According to a report published by The Guardian, Apple's digital assistant Siri sends personal recordings to contractors. Similar to what Amazon does with its virtual assistant Alexa to improve its understanding of human language, these contractors grade Siri's performance. But some of the recordings that were captured by Siri and sent to be graded included couples having sex and others contained personal and confidential conversations about medical information. Besides Apple and Amazon, Google also does something similar with Google Assistant. But while Amazon and Google allow their users to opt-out of some uses of the recordings they generate, Apple doesn't.
Apple says less than 1% of the daily activations of Siri are passed along to the contractors who try to determine whether the assistant was activated on purpose or by accident. Siri is also graded on whether it was able to respond to the user's request or query, and whether that response from Siri was appropriate. Apple says that each snippet of audio from Siri graded by these third party firms runs for only a few seconds. It notes that "A small portion of Siri requests are analyzed to improve Siri and dictation. User requests are not associated with the user’s Apple ID. Siri responses are analyzed in secure facilities and all reviewers are under the obligation to adhere to Apple’s strict confidentiality requirements."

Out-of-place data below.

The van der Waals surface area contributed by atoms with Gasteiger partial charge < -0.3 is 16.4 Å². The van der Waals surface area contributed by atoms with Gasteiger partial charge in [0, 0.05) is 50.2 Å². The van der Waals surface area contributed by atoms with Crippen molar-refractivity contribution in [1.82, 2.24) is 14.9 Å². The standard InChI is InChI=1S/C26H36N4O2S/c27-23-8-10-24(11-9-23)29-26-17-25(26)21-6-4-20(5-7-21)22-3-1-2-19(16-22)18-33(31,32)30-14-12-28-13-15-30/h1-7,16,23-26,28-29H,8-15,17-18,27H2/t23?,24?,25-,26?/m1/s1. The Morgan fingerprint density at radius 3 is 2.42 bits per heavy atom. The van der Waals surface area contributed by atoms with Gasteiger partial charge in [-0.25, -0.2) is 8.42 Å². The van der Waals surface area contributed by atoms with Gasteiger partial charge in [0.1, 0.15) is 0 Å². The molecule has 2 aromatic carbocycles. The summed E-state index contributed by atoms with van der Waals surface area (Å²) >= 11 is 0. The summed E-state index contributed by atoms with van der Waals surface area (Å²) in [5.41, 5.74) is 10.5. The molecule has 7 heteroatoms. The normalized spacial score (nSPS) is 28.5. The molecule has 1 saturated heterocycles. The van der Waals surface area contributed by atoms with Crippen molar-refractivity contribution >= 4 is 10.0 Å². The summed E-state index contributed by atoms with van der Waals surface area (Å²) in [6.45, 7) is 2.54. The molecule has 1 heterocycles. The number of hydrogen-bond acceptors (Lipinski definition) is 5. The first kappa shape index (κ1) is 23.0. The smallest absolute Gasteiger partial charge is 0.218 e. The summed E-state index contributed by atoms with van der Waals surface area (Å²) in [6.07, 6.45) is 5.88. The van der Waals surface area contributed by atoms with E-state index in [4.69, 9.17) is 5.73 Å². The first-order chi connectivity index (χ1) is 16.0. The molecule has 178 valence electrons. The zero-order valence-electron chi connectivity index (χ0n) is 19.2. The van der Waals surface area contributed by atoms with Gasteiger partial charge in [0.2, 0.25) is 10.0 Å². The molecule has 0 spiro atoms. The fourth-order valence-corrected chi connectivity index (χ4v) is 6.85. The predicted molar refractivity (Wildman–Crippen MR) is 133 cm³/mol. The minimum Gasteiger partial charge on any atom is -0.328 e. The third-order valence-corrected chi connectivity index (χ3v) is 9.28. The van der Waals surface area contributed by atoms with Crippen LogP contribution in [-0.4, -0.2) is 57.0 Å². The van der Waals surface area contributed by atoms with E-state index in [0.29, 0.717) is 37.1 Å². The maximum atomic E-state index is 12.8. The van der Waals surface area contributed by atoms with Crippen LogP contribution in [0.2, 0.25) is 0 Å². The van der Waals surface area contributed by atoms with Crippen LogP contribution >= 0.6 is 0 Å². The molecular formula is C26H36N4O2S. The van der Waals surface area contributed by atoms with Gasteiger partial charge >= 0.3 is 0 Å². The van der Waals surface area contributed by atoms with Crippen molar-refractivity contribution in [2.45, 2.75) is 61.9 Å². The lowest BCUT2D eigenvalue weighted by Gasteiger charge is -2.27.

A whistleblower says that most accidental Siri activations take place on the Apple Watch and the HomePod
The Guardian's report cites a whistleblower working for one of the contractors who says that in too many cases, users are accidentally activating Siri allowing the contractors to hear sensitive personal information or activities. Besides mistaking certain words for the "Hey Siri" phrase that awakens the virtual helper, the whistleblower notes that sometimes the sound of a zipper will activate Siri. He also says that the most mistaken activations occur on the Apple Watch and the HomePod smart speaker. When the smartwatch is raised up and hears speech, it will automatically activate Siri. With 35% of the global smartwatch market, the Apple Watch is on a lot of wrists and is generating plenty of Siri-based content for the contractors to go through.
The whistleblower reveals that those working on grading Siri have quotas that must be met, so the goal is to go through the recordings as fast as possible. He also says that it could be possible to identify those whose voices can be heard on the Siri samples. "There’s not much vetting of who works there, and the amount of data that we’re free to look through seems quite broad. It wouldn’t be difficult to identify the person that you’re listening to, especially with accidental triggers – addresses, names and so on," he warns.
The company values its reputation when it comes to customer privacy and while it can hide behind the claims that what it is doing will improve the experience of using Siri, for some Apple customers it might come at too high a cost.